The Distance Between Fear and Hope
My hands grip the wheel tight as we drive on Herndon Ave. “Come on, come on, come on,” I say to the red stoplight, my chest tightening. I open my window, but it feels like I can’t quite fill my lungs. Almost there. I pinch my thigh so I can feel something, anything other than the panic. I picture the little café we went to in Rome, like my therapist has taught me to do. I see the yellow Italian presses stacked neatly against the wall and the locals rushing in and out, drinking shots of espresso at the bar. I remember how my eyes burned from the jet lag and how my husband wiped milk foam from my lips as we stepped out into the rain.
“Mama, guess what?” my girl asks from the backseat.
“What?” My breath is still shallow.
“Today at school I get to play at the big kids’ playground. Because I’m a big girl now!”
The baby throws his toy onto the seat and giggles, and so does my girl.
“Baby girl, please, can you stop growing up so fast?”
The question lingers in the air above her who, just a minute ago, was a pink, squirming bundle with an astonishing amount of straight, black hair.
She adjusts her new purple glasses and thinks for a minute. “But my body is telling me to keep growing.”
I realize I need to be careful when we talk about our bodies, because I don’t want her to resent hers like I did mine. I say a quick prayer that her body will always do what it is supposed to do. Unlike mine, which often misbehaves – especially when it carried her.
I pause. “You’re right. Your body is doing exactly what it should be doing.”
When my husband and I first got married, I started experiencing widespread pain. After months of testing, the doctors told me it was an autoimmune disorder and there was no cure. I was mad at my body, and every day was a battle. The dust was thick on our furniture and our trash bin overflowed with take-out containers. No one could see the pain from the outside, so I learned how to pretend I was like everyone else – healthy, able, and even happy. I twisted my winces into smiles and my limping into a pep in my step.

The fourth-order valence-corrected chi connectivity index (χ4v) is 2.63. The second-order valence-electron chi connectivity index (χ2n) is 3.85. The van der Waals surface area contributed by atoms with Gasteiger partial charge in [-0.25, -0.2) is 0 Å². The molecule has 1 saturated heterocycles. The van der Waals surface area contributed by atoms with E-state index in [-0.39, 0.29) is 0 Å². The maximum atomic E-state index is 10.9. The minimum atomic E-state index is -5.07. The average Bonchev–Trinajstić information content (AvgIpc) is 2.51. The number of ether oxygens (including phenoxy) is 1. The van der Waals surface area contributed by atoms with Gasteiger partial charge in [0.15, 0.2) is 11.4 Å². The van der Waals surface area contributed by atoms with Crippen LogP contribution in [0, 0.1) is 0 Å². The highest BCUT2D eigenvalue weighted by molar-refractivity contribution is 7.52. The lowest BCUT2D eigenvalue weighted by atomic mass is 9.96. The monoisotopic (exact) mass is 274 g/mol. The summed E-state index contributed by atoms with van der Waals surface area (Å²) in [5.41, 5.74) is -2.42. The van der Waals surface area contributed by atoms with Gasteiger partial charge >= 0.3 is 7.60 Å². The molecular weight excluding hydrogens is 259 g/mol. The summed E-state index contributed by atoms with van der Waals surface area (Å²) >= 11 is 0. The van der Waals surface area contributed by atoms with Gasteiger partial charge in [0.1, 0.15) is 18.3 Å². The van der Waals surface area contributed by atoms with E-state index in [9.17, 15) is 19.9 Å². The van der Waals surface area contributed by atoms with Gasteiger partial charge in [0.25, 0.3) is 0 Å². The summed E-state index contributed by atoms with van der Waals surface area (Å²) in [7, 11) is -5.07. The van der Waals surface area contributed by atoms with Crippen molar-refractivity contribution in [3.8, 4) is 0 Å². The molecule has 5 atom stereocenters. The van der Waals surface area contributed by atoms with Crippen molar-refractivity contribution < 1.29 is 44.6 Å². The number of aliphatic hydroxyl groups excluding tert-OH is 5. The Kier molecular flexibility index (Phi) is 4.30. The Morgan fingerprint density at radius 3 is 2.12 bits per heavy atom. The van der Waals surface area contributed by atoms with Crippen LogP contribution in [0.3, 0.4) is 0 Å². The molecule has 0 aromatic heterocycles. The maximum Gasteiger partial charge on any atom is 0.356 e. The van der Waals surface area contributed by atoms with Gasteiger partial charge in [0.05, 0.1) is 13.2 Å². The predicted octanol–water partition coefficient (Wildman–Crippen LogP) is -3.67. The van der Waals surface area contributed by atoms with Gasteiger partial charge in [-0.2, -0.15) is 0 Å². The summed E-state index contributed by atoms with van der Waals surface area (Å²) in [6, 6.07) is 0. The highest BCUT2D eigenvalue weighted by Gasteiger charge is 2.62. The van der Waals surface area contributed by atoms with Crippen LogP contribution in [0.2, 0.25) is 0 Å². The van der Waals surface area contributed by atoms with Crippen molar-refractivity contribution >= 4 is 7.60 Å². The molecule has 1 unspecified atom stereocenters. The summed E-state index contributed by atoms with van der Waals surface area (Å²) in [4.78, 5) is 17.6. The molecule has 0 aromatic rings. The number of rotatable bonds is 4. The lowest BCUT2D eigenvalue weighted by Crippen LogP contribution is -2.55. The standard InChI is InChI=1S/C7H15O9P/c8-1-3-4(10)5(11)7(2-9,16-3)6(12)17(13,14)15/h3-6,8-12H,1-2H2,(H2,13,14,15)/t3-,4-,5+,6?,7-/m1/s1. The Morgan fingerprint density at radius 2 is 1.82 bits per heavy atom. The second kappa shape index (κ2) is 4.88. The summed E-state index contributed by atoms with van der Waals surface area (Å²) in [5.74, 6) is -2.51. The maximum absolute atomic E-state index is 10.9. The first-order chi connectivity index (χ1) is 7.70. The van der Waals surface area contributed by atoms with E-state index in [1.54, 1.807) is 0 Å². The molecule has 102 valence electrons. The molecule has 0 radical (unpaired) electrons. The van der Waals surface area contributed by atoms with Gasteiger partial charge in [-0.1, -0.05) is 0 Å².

I should not have been surprised when my uterus began to whine, as my OB put it, halfway through my pregnancy, and put me in early labor at twenty-seven weeks. From then on, whenever my contractions got too close together, we would get in the car and drive down the road I knew so well. I knew when to hold my belly, rock hard, against the bumps. I knew when I could relax against the headrest at the longer stoplights. I would press my sweaty palm against my husband’s and smile, trying to soften his worry. I scolded my body again and again for trying to reject the life that grew inside of me. As she grew, so did my fear that my body was too weak, too headstrong to sustain her. This road became a playground for my body’s constant commotion.
Each ride was laced with fear and hope. I learned that there is only a sliver between them, a small moment that made me lean into one or fall into the other. Was today the day the nurses always warned me about? Would she be born and then die today? Or would my body somehow pause from its unruly behavior and let our hearts beat together just a little longer? My belly would push up against my diaphragm, and with each labored breath I would beg my body to please stop. To just do what it was supposed to do. Please.